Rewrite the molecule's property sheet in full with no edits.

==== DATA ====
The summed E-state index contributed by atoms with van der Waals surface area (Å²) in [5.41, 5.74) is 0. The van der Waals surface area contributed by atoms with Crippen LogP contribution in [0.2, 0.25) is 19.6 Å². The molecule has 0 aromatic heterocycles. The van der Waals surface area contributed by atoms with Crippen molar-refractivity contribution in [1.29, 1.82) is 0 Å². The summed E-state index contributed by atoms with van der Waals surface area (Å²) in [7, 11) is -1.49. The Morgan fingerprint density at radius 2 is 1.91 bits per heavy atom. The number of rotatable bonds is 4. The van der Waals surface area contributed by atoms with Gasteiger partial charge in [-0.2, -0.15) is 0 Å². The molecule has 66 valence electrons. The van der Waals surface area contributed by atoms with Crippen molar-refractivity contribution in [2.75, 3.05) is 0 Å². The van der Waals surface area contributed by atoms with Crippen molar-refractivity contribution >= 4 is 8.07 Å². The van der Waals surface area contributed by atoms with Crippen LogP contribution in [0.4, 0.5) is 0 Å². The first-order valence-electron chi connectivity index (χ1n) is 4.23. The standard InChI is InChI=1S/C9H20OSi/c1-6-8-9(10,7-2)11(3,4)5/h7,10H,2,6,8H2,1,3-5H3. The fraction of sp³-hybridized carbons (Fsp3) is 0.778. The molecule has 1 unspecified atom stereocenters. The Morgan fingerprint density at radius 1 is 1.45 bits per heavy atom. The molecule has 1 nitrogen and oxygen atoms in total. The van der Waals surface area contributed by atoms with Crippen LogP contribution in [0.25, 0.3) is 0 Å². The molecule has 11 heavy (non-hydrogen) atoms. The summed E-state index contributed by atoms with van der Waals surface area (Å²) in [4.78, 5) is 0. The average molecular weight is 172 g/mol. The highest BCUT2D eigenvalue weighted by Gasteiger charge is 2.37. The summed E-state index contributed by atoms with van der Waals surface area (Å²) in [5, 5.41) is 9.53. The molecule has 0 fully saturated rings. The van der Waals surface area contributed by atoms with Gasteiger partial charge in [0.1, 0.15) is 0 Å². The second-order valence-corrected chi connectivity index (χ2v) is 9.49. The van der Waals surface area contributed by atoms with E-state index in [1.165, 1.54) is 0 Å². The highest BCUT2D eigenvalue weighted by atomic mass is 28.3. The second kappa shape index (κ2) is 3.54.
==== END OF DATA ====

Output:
The summed E-state index contributed by atoms with van der Waals surface area (Å²) in [5.41, 5.74) is 0. The van der Waals surface area contributed by atoms with Crippen LogP contribution in [0.2, 0.25) is 19.6 Å². The molecule has 0 aromatic heterocycles. The van der Waals surface area contributed by atoms with Crippen molar-refractivity contribution in [1.29, 1.82) is 0 Å². The summed E-state index contributed by atoms with van der Waals surface area (Å²) in [7, 11) is -1.49. The Morgan fingerprint density at radius 2 is 1.91 bits per heavy atom. The number of rotatable bonds is 4. The van der Waals surface area contributed by atoms with Gasteiger partial charge in [-0.2, -0.15) is 0 Å². The molecule has 66 valence electrons. The van der Waals surface area contributed by atoms with Crippen molar-refractivity contribution in [2.75, 3.05) is 0 Å². The van der Waals surface area contributed by atoms with Crippen molar-refractivity contribution >= 4 is 8.07 Å². The van der Waals surface area contributed by atoms with Crippen LogP contribution in [0.4, 0.5) is 0 Å². The first-order valence-electron chi connectivity index (χ1n) is 4.23. The standard InChI is InChI=1S/C9H20OSi/c1-6-8-9(10,7-2)11(3,4)5/h7,10H,2,6,8H2,1,3-5H3. The fraction of sp³-hybridized carbons (Fsp3) is 0.778. The molecule has 1 unspecified atom stereocenters. The Morgan fingerprint density at radius 1 is 1.45 bits per heavy atom. The molecule has 1 nitrogen and oxygen atoms in total. The van der Waals surface area contributed by atoms with Crippen LogP contribution in [0.25, 0.3) is 0 Å². The molecule has 11 heavy (non-hydrogen) atoms. The summed E-state index contributed by atoms with van der Waals surface area (Å²) in [4.78, 5) is 0. The average molecular weight is 172 g/mol. The highest BCUT2D eigenvalue weighted by Gasteiger charge is 2.37. The summed E-state index contributed by atoms with van der Waals surface area (Å²) in [5, 5.41) is 9.53. The molecule has 0 fully saturated rings. The van der Waals surface area contributed by atoms with Gasteiger partial charge in [0.1, 0.15) is 0 Å². The second-order valence-corrected chi connectivity index (χ2v) is 9.49. The van der Waals surface area contributed by atoms with E-state index in [1.165, 1.54) is 0 Å². The highest BCUT2D eigenvalue weighted by atomic mass is 28.3. The second kappa shape index (κ2) is 3.54.